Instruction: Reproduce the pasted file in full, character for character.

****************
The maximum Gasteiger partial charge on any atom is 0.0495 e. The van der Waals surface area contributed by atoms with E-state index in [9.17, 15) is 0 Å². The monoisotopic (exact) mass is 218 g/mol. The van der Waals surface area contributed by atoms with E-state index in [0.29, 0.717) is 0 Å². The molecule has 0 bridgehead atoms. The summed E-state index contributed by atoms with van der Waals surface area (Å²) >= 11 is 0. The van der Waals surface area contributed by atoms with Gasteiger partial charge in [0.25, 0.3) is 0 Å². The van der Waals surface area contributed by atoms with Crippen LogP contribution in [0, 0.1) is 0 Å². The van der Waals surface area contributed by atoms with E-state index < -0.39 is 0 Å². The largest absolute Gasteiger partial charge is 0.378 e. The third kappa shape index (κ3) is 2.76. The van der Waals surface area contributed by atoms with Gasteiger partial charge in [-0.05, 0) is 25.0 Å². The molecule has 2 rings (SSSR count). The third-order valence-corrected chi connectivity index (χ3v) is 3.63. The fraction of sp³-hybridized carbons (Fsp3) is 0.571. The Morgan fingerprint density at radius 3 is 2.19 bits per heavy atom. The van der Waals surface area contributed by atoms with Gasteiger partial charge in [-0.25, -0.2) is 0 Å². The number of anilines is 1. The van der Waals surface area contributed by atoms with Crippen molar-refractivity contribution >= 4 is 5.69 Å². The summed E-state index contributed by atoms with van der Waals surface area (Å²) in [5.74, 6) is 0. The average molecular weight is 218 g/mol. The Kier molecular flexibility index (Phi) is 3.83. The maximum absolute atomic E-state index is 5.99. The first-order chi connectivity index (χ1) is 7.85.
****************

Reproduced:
The maximum Gasteiger partial charge on any atom is 0.0495 e. The van der Waals surface area contributed by atoms with E-state index in [9.17, 15) is 0 Å². The monoisotopic (exact) mass is 218 g/mol. The van der Waals surface area contributed by atoms with E-state index in [0.29, 0.717) is 0 Å². The molecule has 0 bridgehead atoms. The summed E-state index contributed by atoms with van der Waals surface area (Å²) >= 11 is 0. The van der Waals surface area contributed by atoms with Gasteiger partial charge in [0.25, 0.3) is 0 Å². The van der Waals surface area contributed by atoms with Crippen LogP contribution in [0, 0.1) is 0 Å². The van der Waals surface area contributed by atoms with E-state index < -0.39 is 0 Å². The largest absolute Gasteiger partial charge is 0.378 e. The third kappa shape index (κ3) is 2.76. The van der Waals surface area contributed by atoms with Gasteiger partial charge in [-0.05, 0) is 25.0 Å². The molecule has 2 rings (SSSR count). The third-order valence-corrected chi connectivity index (χ3v) is 3.63. The fraction of sp³-hybridized carbons (Fsp3) is 0.571. The Morgan fingerprint density at radius 3 is 2.19 bits per heavy atom. The van der Waals surface area contributed by atoms with Gasteiger partial charge in [-0.25, -0.2) is 0 Å². The number of anilines is 1. The van der Waals surface area contributed by atoms with Crippen molar-refractivity contribution >= 4 is 5.69 Å². The summed E-state index contributed by atoms with van der Waals surface area (Å²) in [5.74, 6) is 0. The average molecular weight is 218 g/mol. The Kier molecular flexibility index (Phi) is 3.83. The maximum absolute atomic E-state index is 5.99. The first-order chi connectivity index (χ1) is 7.85.